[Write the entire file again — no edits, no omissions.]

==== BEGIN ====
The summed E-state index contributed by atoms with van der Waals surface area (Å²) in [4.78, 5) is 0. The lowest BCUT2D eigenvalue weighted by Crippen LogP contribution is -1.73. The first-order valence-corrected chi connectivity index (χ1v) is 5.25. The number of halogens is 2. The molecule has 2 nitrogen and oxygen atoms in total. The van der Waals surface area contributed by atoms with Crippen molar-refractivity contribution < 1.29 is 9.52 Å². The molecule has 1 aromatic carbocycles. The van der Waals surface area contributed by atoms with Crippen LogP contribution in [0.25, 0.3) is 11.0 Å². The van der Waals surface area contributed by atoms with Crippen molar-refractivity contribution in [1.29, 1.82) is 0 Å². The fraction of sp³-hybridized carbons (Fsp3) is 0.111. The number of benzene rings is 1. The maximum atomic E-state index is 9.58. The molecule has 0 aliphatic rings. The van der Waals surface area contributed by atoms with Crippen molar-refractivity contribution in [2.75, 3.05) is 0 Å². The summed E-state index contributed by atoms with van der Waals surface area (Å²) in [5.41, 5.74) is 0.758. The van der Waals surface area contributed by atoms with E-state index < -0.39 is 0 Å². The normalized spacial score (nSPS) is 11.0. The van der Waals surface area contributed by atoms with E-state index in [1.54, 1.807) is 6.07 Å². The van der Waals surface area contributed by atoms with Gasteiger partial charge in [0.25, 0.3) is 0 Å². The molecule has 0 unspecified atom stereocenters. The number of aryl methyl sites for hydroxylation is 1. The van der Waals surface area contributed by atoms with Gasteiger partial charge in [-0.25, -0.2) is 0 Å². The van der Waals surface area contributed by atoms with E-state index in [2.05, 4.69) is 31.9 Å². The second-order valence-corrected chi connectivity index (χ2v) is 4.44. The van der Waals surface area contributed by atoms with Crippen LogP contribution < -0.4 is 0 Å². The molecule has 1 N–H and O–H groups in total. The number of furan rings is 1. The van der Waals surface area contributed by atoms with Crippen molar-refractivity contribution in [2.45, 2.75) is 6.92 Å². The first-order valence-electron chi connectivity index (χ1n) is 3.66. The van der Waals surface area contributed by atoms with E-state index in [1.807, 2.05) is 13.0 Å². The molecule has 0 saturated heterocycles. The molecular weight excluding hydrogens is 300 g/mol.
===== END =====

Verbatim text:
The summed E-state index contributed by atoms with van der Waals surface area (Å²) in [4.78, 5) is 0. The lowest BCUT2D eigenvalue weighted by Crippen LogP contribution is -1.73. The first-order valence-corrected chi connectivity index (χ1v) is 5.25. The number of halogens is 2. The molecule has 2 nitrogen and oxygen atoms in total. The van der Waals surface area contributed by atoms with Crippen molar-refractivity contribution < 1.29 is 9.52 Å². The molecule has 1 aromatic carbocycles. The van der Waals surface area contributed by atoms with Crippen LogP contribution in [0.25, 0.3) is 11.0 Å². The van der Waals surface area contributed by atoms with Crippen molar-refractivity contribution in [1.29, 1.82) is 0 Å². The fraction of sp³-hybridized carbons (Fsp3) is 0.111. The number of benzene rings is 1. The maximum atomic E-state index is 9.58. The molecule has 0 aliphatic rings. The van der Waals surface area contributed by atoms with Crippen molar-refractivity contribution in [2.75, 3.05) is 0 Å². The summed E-state index contributed by atoms with van der Waals surface area (Å²) in [5.41, 5.74) is 0.758. The van der Waals surface area contributed by atoms with E-state index < -0.39 is 0 Å². The normalized spacial score (nSPS) is 11.0. The van der Waals surface area contributed by atoms with E-state index in [1.54, 1.807) is 6.07 Å². The van der Waals surface area contributed by atoms with Gasteiger partial charge in [0.25, 0.3) is 0 Å². The molecule has 0 unspecified atom stereocenters. The number of aryl methyl sites for hydroxylation is 1. The van der Waals surface area contributed by atoms with Gasteiger partial charge in [-0.25, -0.2) is 0 Å². The van der Waals surface area contributed by atoms with E-state index in [2.05, 4.69) is 31.9 Å². The second-order valence-corrected chi connectivity index (χ2v) is 4.44. The van der Waals surface area contributed by atoms with Crippen LogP contribution < -0.4 is 0 Å². The molecule has 1 N–H and O–H groups in total. The number of furan rings is 1. The van der Waals surface area contributed by atoms with Crippen molar-refractivity contribution in [2.45, 2.75) is 6.92 Å². The first-order valence-electron chi connectivity index (χ1n) is 3.66. The van der Waals surface area contributed by atoms with E-state index in [1.807, 2.05) is 13.0 Å². The molecule has 0 saturated heterocycles. The molecular weight excluding hydrogens is 300 g/mol.